Miranda requires suppression "only when both custody and interrogation are present and proper warnings are not given." State v. Seekon, 392 N.W.2d 624, 627 (Minn. App. 1986), review denied (Minn. Oct. 17, 1986). Questioning a motorist who has been detained as a result of a traffic stop, however, is not the equivalent of a custodial interrogation and does not require a Miranda warning. Berkemer v. McCarty, 468 U.S. 420, 440 104 S. Ct. 3138, 3150 (1984); State v. Herem, 384 N.W.2d 880, 882 (Minn. 1986). Officers conducting Terry stops are entitled to ask a moderate number of questions to determine the suspect's identity and to dispel the officers' suspicions. State v. Rosse, 478 N.W.2d 482, 485 (Minn. 1991).

In this case, the questions Reed asked fall within the permissible limits of a routine Terry stop. Reed asked Glauvitz where he had been and where he was going. Reed then asked what type of vehicle Glauvitz drove. Reed asked all these questions to either confirm or deny that Glauvitz was in fact the owner of the Tahoe.

The lawfulness of the situation, however, changed when Glauvitz was placed in the back of the squad car. Standing alone, the fact that a suspect is placed in the back of a patrol car does not transform an ordinary traffic stop into a custodial interrogation. Id. Yet, case law demonstrates that a very fine line exists between when the permissible stop becomes the equivalent of an arrest. The focus being whether the facts and circumstances of each particular case are such that a "reasonable person would believe that [he] was in custody and was being restrained to a degree associated with a formal arrest." Id. at 486.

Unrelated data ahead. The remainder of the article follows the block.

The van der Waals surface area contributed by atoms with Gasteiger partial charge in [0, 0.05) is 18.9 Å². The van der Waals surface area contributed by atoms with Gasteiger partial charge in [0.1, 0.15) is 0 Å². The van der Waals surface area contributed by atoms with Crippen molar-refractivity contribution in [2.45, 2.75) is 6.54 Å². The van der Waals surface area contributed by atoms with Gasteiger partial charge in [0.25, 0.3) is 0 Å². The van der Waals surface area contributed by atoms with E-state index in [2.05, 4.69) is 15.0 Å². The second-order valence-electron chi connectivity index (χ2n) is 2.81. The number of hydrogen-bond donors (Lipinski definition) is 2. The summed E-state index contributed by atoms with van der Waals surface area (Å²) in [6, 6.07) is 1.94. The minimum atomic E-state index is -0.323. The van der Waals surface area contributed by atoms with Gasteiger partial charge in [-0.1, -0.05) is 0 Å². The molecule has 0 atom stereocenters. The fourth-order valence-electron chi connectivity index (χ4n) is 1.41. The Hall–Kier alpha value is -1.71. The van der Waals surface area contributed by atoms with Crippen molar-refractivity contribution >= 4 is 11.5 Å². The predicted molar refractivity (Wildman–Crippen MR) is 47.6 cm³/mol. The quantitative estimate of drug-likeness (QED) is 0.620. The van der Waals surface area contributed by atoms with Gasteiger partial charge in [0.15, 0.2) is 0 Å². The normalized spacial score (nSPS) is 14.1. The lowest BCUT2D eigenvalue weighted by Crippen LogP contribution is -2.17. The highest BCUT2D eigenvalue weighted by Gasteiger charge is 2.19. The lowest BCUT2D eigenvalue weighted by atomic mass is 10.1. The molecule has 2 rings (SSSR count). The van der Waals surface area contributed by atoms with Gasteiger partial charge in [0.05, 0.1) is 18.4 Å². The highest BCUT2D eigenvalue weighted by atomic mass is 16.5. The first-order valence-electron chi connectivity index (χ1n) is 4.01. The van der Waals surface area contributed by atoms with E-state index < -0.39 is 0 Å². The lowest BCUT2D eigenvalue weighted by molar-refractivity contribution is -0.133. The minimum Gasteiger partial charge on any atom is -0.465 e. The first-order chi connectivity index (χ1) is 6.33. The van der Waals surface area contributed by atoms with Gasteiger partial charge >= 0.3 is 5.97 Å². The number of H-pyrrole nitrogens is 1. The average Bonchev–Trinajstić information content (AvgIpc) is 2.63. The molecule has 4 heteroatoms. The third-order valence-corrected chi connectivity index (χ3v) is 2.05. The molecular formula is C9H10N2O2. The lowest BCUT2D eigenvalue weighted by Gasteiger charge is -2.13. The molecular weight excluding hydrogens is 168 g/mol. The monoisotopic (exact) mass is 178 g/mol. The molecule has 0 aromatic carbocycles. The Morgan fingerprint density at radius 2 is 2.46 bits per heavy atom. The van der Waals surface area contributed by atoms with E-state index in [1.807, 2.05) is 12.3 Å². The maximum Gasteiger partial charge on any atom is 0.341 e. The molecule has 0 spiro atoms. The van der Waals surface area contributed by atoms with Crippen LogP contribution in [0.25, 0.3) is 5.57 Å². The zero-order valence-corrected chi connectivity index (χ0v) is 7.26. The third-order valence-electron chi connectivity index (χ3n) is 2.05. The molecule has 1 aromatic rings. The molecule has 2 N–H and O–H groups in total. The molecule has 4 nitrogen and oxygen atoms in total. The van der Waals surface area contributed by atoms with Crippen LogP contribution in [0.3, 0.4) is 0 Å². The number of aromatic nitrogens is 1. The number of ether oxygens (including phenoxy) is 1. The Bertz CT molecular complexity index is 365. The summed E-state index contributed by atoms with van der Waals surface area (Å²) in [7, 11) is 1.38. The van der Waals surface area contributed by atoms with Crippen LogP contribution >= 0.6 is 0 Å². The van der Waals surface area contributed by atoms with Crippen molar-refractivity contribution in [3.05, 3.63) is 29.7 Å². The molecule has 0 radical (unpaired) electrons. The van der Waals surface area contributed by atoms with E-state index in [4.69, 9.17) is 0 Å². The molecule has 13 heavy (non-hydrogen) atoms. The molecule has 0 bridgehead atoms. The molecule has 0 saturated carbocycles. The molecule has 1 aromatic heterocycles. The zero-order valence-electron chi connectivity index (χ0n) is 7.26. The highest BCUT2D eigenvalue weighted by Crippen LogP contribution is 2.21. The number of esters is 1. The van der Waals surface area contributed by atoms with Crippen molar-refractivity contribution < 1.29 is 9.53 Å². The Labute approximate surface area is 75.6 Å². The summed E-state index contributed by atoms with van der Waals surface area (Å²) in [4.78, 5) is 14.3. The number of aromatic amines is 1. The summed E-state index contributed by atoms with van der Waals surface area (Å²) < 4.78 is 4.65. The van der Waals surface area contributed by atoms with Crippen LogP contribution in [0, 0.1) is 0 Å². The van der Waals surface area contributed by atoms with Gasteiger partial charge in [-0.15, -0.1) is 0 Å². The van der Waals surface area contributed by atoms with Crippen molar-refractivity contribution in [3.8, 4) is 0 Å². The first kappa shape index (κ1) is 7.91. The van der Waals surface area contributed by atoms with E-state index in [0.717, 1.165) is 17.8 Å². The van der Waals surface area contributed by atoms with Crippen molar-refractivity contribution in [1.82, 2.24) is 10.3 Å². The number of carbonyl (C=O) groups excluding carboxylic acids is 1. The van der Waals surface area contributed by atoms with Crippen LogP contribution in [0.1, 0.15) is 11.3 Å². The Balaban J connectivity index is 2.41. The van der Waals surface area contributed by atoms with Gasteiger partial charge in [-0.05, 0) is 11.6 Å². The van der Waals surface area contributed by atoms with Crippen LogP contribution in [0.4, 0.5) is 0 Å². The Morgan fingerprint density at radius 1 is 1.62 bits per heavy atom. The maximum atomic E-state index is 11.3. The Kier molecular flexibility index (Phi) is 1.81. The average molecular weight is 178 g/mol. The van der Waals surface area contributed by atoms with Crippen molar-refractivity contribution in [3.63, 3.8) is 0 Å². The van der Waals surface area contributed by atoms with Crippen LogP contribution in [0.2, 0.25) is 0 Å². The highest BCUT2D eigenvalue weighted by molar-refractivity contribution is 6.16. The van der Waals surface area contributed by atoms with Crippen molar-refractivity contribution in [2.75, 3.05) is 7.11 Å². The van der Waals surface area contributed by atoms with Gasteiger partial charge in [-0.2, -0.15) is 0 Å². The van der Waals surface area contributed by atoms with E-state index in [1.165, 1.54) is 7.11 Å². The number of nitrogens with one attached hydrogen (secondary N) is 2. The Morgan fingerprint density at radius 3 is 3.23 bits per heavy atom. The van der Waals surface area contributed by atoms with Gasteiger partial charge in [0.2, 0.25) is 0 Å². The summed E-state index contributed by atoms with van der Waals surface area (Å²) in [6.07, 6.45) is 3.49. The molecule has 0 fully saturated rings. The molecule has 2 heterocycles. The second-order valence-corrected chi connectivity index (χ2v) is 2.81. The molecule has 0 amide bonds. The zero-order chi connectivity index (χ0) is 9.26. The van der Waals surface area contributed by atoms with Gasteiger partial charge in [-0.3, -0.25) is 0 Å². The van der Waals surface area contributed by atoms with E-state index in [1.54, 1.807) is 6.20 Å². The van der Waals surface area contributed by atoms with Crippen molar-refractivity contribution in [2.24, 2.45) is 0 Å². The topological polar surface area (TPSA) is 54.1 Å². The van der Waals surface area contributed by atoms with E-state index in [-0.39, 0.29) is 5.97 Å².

Glauvitz was locked in the back of the squad car and by Barstad's own admission was not free to leave. There were two police cars surrounding the area where Glauvitz was walking, and the two officers were armed and in uniform. Glauvitz was asked the same questions, once by Reed outside the car and again by Barstad while seated in the car. The answers that Barstad received were far more incriminating than the answers that Reed received. Because a reasonable person in Glauvitz's situation would have believed that he was in custody, Glauvitz was entitled to a Miranda warning before being questioned by Barstad.

Nevertheless, the admission of the statements made by Glauvitz to Barstad constitutes harmless error in light of the overwhelming evidence of Glauvitz's guilt. State v. Munson, 380 N.W.2d 229, 232 (Minn. App. 1986). Even without the statements, the following incriminating evidence remains: (1) Glauvitz was picked up within minutes of the report, six blocks away from the accident; (2) he was running away from Reed; (3) he was the only pedestrian on the street at that hour; (4) he showed signs of being intoxicated; (5) he admitted owning a black Chevy Tahoe; (6) he was the registered owner of the vehicle involved in the accident; and (7) his alcohol concentration was .19.